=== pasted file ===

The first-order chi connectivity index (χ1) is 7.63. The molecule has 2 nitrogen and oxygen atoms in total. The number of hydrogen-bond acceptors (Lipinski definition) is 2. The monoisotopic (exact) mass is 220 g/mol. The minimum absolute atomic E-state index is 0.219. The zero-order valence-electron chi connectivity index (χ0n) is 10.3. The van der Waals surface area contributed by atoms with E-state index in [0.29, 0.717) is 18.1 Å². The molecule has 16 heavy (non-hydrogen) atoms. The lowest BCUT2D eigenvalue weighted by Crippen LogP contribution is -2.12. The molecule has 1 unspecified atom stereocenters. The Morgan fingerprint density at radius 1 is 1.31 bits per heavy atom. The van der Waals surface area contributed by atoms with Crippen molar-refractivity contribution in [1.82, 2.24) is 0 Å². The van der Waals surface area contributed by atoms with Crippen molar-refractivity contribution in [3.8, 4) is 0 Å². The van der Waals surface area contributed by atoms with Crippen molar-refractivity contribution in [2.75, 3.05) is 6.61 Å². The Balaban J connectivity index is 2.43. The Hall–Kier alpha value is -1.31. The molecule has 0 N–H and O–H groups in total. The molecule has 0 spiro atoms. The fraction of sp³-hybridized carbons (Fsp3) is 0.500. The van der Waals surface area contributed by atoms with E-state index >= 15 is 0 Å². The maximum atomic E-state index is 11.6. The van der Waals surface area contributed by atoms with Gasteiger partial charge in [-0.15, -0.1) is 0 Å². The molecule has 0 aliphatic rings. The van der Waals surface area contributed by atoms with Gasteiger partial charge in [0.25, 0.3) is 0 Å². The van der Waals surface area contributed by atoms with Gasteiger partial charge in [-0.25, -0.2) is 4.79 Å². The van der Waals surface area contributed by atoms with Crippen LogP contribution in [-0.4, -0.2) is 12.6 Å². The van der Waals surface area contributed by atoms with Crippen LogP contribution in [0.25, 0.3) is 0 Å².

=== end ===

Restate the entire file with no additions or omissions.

The first-order chi connectivity index (χ1) is 7.63. The molecule has 2 nitrogen and oxygen atoms in total. The number of hydrogen-bond acceptors (Lipinski definition) is 2. The monoisotopic (exact) mass is 220 g/mol. The minimum absolute atomic E-state index is 0.219. The zero-order valence-electron chi connectivity index (χ0n) is 10.3. The van der Waals surface area contributed by atoms with E-state index in [0.29, 0.717) is 18.1 Å². The molecule has 16 heavy (non-hydrogen) atoms. The lowest BCUT2D eigenvalue weighted by Crippen LogP contribution is -2.12. The molecule has 1 unspecified atom stereocenters. The Morgan fingerprint density at radius 1 is 1.31 bits per heavy atom. The van der Waals surface area contributed by atoms with Crippen molar-refractivity contribution in [1.82, 2.24) is 0 Å². The van der Waals surface area contributed by atoms with Crippen molar-refractivity contribution in [3.8, 4) is 0 Å². The van der Waals surface area contributed by atoms with Crippen molar-refractivity contribution in [2.75, 3.05) is 6.61 Å². The Balaban J connectivity index is 2.43. The Hall–Kier alpha value is -1.31. The molecule has 0 N–H and O–H groups in total. The molecule has 0 spiro atoms. The fraction of sp³-hybridized carbons (Fsp3) is 0.500. The van der Waals surface area contributed by atoms with E-state index >= 15 is 0 Å². The maximum atomic E-state index is 11.6. The van der Waals surface area contributed by atoms with Gasteiger partial charge in [-0.15, -0.1) is 0 Å². The molecule has 0 aliphatic rings. The van der Waals surface area contributed by atoms with Gasteiger partial charge in [0.25, 0.3) is 0 Å². The van der Waals surface area contributed by atoms with Gasteiger partial charge in [-0.25, -0.2) is 4.79 Å². The van der Waals surface area contributed by atoms with Crippen LogP contribution in [-0.4, -0.2) is 12.6 Å². The van der Waals surface area contributed by atoms with Crippen LogP contribution in [0.25, 0.3) is 0 Å².